Enjoy quiet paths, back streets, woodland and parks on this lovely, but hilly, route starting by the River Thames.
DISTANCE: 39km (24.5 miles)
SUITABLE FOR: All bikes with a good range of low gears.
NEAREST STATIONS: Greenwich (both mainline and DLR services) and Cutty Sark DLR.
LINK TO ONLINE MAP: https://ridewithgps.com/routes/34432947
Starting the journey off at the glorious Cutty Sark, the fastest ship of its time. From Cutty Sark, head towards King William Walk, turning left at the entrance to the Old Royal Naval College. As you cycle straight through the main thoroughfare, you may well notice film and TV crews shooting another scene from a historical drama or action blockbuster. Exiting right onto Park Row, crossing straight over Romney Road at the traffic lights, you will come to the end of Park Row. You can then either opt to walk through Greenwich Park and rejoin the route at the bottom of The Avenue, or turn left and cycle along Park Vista, followed by a right up Maze Hill before entering on the cycle path through the park.
BECKENHAM PALACE PARK
Having spent a few pleasant miles weaving your way along the Waterlink Way, turning left when you reach Moremead Road, you’ll find yourself entering the park from the north. Until recently this was a public golf course, but thanks to National Lottery funding, it has been transformed with a new 283m open water lake (a recreation of the original water feature), cycling and walking tracks, and the Georgian mansion, with its vibrant arts and crafts, yoga, pop-up bar and vinyl store. After completing your lap of the trails in the park, you may find yourself needing a bit of a pick me up at The Homestead Café. If you’re very hungry by this point, their pizzas are highly recommended!
SOUTH NORWOOD COUNTRY PARK
South Norwood Country Park is 125 acres of lake, wetland and wildflower meadows. The Waterlink Way continues here. It’s a delight to have such an amazing and unique nature reserve in South London. Among the abundance of wildflowers, you’ll also be able to forage for goodies such as blackberries, raspberries, apples and hawthorn berries, the latter of which we’ve used to make delicious jelly. Stock up on water and snacks here as, after you exit the park, there are a few hills to still overcome.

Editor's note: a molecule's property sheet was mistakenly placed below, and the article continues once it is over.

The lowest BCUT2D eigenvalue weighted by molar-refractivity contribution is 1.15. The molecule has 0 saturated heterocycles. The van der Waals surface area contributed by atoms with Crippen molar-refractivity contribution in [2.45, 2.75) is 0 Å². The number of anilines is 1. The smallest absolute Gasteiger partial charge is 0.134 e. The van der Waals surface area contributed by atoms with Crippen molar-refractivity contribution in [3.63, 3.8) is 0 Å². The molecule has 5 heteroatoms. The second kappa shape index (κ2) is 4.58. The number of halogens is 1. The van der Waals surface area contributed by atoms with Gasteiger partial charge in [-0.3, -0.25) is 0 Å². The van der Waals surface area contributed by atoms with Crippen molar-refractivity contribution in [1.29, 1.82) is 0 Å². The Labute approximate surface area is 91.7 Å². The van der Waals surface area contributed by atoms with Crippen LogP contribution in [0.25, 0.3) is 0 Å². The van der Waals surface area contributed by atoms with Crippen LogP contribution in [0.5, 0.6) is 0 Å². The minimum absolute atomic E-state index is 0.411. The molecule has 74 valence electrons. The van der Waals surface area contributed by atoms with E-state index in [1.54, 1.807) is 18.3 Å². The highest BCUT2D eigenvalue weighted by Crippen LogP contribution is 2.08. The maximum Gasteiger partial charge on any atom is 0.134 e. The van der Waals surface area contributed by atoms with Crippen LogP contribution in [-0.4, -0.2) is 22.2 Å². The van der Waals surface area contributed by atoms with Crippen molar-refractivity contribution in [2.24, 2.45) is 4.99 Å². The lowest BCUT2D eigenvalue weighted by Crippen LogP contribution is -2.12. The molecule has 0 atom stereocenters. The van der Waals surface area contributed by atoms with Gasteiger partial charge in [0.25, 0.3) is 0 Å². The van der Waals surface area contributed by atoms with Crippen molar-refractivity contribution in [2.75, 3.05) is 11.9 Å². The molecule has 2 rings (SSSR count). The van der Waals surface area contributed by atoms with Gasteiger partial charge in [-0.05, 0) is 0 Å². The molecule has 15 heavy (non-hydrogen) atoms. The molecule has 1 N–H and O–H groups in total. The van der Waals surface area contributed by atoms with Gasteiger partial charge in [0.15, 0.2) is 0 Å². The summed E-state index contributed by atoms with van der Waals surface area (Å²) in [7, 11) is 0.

CRYSTAL PALACE PARK
Leaving SNCP, you will pass the back of Birkbeck cemetery. If this causes you to ponder on such issues, there are public toilets a few miles down the road in CPP. Accessing Crystal Palace Park from its most southerly point, you will be immediately confronted by the infamous dinosaurs. After you’ve spent 10 minutes marveling at these magnificent creations, which have been here for nearly 170 years, just around the corner you’ll find Capel Manor College Park farm. You’ll be able to see sheep, alpacas, pigs, goats, Shetland ponies and rabbits amongst many other species. Once you have managed to pull yourself away from all of this, you’ll have the climb to the top of the park to conquer. Don’t forget to take a few breaths at the top to take in the fantastic views across South London and neighbouring counties.
As just reward for your efforts to climb through the last park, you have a sweeping downhill to enjoy, as you head down Fountain Drive and College Road, noticing Dulwich College (founded in 1619 by the actor and entrepreneur, Edward Alleyn) as you fly by. If you’re in need of further sustenance by this stage, the cream teas at Dulwich Picture Gallery should be enough to satisfy. After which, you can ride across to the park on the opposite side of the road. Dulwich Park has numerous activities available including cycle hire, boating lake and café/toilets. You can also partake in horse riding, as there is a track alongside the park road, and stables located on Dulwich Common road. After all that, if you have the time, you can continue the route, heading towards Peckham Rye and Nunhead Cemetery, a conservation park, one of the Magnificent Seven cemeteries of London, with its decorated gothic Anglican chapel. Take care crossing the A2 at the always busy New Cross Gate.
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